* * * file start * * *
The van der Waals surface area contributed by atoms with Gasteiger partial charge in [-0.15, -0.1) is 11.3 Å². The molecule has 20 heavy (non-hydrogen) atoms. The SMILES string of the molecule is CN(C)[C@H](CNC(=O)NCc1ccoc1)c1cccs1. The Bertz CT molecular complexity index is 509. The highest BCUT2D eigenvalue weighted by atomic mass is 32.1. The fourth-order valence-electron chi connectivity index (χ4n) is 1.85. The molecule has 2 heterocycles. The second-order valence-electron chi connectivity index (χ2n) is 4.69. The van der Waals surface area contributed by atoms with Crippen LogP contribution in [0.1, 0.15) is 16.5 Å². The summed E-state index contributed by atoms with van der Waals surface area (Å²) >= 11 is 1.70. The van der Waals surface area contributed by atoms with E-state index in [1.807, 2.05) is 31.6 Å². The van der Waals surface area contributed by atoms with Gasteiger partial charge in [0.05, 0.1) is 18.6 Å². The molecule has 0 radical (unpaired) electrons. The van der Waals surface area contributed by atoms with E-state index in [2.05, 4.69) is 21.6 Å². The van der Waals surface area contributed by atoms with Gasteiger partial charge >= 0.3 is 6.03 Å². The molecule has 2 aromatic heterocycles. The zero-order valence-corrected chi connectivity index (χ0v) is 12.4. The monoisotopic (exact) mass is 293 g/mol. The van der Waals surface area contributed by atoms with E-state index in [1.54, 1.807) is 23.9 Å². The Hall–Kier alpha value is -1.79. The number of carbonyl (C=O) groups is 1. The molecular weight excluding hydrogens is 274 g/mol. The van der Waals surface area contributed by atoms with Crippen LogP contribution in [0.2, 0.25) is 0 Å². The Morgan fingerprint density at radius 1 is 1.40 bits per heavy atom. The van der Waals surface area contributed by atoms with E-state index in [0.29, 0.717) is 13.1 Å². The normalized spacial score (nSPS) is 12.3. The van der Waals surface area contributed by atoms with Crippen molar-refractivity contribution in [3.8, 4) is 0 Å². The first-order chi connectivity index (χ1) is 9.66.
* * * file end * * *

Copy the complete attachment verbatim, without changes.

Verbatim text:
The van der Waals surface area contributed by atoms with Gasteiger partial charge in [-0.15, -0.1) is 11.3 Å². The molecule has 20 heavy (non-hydrogen) atoms. The SMILES string of the molecule is CN(C)[C@H](CNC(=O)NCc1ccoc1)c1cccs1. The Bertz CT molecular complexity index is 509. The highest BCUT2D eigenvalue weighted by atomic mass is 32.1. The fourth-order valence-electron chi connectivity index (χ4n) is 1.85. The molecule has 2 heterocycles. The second-order valence-electron chi connectivity index (χ2n) is 4.69. The van der Waals surface area contributed by atoms with Crippen LogP contribution in [0.1, 0.15) is 16.5 Å². The summed E-state index contributed by atoms with van der Waals surface area (Å²) >= 11 is 1.70. The van der Waals surface area contributed by atoms with E-state index in [1.807, 2.05) is 31.6 Å². The van der Waals surface area contributed by atoms with Gasteiger partial charge in [0.05, 0.1) is 18.6 Å². The molecule has 0 radical (unpaired) electrons. The van der Waals surface area contributed by atoms with E-state index in [2.05, 4.69) is 21.6 Å². The van der Waals surface area contributed by atoms with Gasteiger partial charge >= 0.3 is 6.03 Å². The molecule has 2 aromatic heterocycles. The zero-order valence-corrected chi connectivity index (χ0v) is 12.4. The monoisotopic (exact) mass is 293 g/mol. The van der Waals surface area contributed by atoms with E-state index in [1.54, 1.807) is 23.9 Å². The Hall–Kier alpha value is -1.79. The number of carbonyl (C=O) groups is 1. The molecular weight excluding hydrogens is 274 g/mol. The van der Waals surface area contributed by atoms with Crippen LogP contribution in [0.2, 0.25) is 0 Å². The Morgan fingerprint density at radius 1 is 1.40 bits per heavy atom. The van der Waals surface area contributed by atoms with E-state index in [0.29, 0.717) is 13.1 Å². The normalized spacial score (nSPS) is 12.3. The van der Waals surface area contributed by atoms with Crippen molar-refractivity contribution in [3.8, 4) is 0 Å². The first-order chi connectivity index (χ1) is 9.66.